Reference ICS, yes you must start at the bottom. The idea is you must know everyone elses job, in order to lead them. So to be a Logistics Section Chief you must know how to be ground support unit leader, a base camp manager, a communications unit leader, a medical unit leader, a food unit leader. The same goes for a Operations Sections chief, a Planning Section Chief and a Finance Section Chief. Now if all you want to be is a Stucture Group Supervisor, then all you looking at is division group supervisor, strike team leader, crew boss. Now don't forget ICS 110, 210, and 310. I may have left something out, but that kind of gives you idea. AND taking just taking the class does not quailify you, QUALITY assignments (a least 2) are needed before you move up to the next step. Hope that helps..

  9. #9
    SWIDFCWINS
    Firehouse.com Guest

    Talking

    I've got 31 years of both structural and wildland experience as well as a number of NWCG classes on my resume'. I am listed with my regional dispatch center (NEACC) as a structural protection specialist (STPS) and carry a Red Card. This year was the first time that I was dispatched to a federal fire assignment near Helena, Montana. I learned a tremendous amount during that assignment. It was a great learning experience and there is much more to learn. Wildland and W/UI firefighting is extremely risky and a thorough knowledge of these things is essential to survival and to carrying out a successful assignment. This type of firefighting is VERY VERY different than structural or local wildland firefighting.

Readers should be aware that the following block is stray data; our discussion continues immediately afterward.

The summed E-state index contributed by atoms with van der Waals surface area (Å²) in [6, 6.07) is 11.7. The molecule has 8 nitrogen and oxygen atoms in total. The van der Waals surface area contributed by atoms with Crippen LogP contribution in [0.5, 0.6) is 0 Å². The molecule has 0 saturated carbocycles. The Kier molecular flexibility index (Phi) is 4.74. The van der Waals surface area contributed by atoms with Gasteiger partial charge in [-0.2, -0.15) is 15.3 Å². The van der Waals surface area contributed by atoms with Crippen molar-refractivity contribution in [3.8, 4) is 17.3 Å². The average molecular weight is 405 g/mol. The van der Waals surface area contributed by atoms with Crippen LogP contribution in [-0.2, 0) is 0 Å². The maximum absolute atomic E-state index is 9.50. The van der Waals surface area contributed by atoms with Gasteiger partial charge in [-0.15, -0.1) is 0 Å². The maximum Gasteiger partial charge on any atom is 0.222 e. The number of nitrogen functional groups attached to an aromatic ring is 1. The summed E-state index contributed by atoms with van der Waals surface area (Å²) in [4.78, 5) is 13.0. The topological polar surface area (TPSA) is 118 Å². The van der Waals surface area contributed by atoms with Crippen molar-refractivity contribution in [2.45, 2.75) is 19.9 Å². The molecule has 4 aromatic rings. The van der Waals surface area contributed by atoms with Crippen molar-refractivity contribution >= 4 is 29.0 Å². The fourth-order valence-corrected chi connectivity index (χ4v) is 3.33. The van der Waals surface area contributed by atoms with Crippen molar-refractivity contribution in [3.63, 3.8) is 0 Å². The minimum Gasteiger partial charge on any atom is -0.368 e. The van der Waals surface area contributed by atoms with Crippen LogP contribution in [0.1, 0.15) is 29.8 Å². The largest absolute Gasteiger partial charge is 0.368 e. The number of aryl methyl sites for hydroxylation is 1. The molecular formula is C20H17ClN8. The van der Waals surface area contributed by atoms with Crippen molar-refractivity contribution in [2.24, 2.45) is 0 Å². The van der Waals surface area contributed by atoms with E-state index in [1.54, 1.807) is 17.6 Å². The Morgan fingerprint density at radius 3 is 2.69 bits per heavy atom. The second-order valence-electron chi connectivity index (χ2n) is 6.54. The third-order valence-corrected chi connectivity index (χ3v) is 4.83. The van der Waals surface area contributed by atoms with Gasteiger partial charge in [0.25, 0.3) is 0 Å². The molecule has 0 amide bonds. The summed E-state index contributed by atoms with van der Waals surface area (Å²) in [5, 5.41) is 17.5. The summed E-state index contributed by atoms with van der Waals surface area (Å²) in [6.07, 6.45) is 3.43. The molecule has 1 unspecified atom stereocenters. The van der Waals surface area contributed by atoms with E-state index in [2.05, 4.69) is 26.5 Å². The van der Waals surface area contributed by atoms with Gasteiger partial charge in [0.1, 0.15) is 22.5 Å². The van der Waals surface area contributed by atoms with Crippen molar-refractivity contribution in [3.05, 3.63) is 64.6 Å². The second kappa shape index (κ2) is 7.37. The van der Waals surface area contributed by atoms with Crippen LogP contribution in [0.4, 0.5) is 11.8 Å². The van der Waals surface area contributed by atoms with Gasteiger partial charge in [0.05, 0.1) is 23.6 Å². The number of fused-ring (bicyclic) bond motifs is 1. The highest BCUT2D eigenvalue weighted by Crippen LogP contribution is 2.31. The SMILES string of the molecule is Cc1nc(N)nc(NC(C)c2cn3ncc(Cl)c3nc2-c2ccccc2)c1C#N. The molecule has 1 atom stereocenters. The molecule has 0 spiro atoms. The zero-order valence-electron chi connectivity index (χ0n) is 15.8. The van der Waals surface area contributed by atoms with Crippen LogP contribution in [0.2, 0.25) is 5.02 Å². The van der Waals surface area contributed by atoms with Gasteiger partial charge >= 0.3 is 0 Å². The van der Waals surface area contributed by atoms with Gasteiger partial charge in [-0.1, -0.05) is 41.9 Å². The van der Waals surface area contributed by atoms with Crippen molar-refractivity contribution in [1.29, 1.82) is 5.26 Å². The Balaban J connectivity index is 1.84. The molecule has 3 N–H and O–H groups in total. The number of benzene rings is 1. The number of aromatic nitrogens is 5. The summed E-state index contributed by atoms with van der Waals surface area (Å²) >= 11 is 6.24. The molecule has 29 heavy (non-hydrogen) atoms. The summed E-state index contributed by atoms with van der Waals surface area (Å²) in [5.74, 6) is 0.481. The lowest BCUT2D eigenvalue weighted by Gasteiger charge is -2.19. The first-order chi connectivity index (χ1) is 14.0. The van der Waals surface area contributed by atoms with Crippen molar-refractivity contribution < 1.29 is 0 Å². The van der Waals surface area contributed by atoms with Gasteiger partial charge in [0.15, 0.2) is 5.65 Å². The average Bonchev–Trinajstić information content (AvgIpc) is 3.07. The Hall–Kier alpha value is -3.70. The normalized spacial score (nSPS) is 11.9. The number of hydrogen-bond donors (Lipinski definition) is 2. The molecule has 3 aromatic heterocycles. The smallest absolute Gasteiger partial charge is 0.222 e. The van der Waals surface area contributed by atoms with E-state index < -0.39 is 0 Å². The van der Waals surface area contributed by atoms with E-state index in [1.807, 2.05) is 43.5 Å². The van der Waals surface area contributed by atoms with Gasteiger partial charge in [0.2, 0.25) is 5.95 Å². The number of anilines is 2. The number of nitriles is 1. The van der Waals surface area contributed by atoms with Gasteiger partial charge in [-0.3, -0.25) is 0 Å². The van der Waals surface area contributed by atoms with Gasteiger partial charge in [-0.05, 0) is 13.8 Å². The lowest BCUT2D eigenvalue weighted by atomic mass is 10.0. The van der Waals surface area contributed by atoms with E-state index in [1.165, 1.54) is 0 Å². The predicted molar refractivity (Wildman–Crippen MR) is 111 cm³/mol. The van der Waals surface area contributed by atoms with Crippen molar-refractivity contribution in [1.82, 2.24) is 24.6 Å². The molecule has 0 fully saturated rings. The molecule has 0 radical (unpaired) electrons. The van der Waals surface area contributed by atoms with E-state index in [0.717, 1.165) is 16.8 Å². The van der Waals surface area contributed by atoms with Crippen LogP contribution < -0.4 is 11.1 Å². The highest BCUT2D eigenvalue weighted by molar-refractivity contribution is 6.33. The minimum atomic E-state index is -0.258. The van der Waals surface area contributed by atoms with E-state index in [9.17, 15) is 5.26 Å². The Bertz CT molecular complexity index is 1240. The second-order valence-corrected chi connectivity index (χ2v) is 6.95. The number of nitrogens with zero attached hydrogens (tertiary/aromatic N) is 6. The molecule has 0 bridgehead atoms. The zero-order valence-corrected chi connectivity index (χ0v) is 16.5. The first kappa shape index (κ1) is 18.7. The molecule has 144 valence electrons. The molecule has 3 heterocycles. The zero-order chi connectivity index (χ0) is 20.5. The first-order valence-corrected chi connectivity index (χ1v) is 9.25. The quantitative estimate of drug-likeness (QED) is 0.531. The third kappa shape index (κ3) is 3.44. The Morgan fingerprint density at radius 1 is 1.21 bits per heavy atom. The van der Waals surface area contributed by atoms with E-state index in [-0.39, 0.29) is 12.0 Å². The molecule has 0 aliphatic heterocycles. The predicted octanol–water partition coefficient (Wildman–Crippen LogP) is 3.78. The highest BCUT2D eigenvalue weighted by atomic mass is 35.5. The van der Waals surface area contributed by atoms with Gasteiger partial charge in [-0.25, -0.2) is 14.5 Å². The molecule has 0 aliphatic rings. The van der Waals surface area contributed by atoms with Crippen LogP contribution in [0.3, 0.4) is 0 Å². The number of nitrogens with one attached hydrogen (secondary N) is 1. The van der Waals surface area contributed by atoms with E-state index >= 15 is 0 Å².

Take my word for that. It is no camping trip. However, the experience makes it a very worthwhile effort to get trained properly and to obtain the Red Card.

    Best regards!

    ------------------
    DFCWINS

  10. #10
    CTruty
    Firehouse.com Guest

    Post

    What is a red card and where does one obtain one? I take it's a requirement for basic wildland firefighting? (I feel so ignorant).

  11. #11
    RxFire
    Firehouse.com Guest

    Post

    CT - A Red Card is the certification of being trained in at least the basic skills of FFT2 (FireFighter Type 2). The Red Card is officially titled "Qualification Card, Incident Command System" and is 3.5" X 4.5" in size. The size is to accomodate the fact that you are supposed to have the card on your possesion during an incident. The Red Card is also not necessarily red in color.

    The Red card lists all the jobs you are qualified to do, as well your On the Job Training Needs. As far as obtaining one, for the newbies to fire, they must take the NWCG courses Firefighter Training (S-130) and Intro to Wildland Fire Behavior (S-190). These two courses are often refered to as "Basic 32" as the courses are the basics to Wildland fire and combined they equal 32 hours of training. Capt. Hickman posted the MATS site, that is a good starting point. However, in your case of being in fire, you may have an equivalent dept. certification. If you have a training officer in your dept., check with them on this issue.

    Hope this helps.

    Good Luck

    Dave


    [This message has been edited by RxFire (edited August 10, 2000).]

  12. #12
    mtnfireguy
    Firehouse.com Guest

    Post

    DFCWINS

    The battle in the West is far from over, but thanks for coming!!!!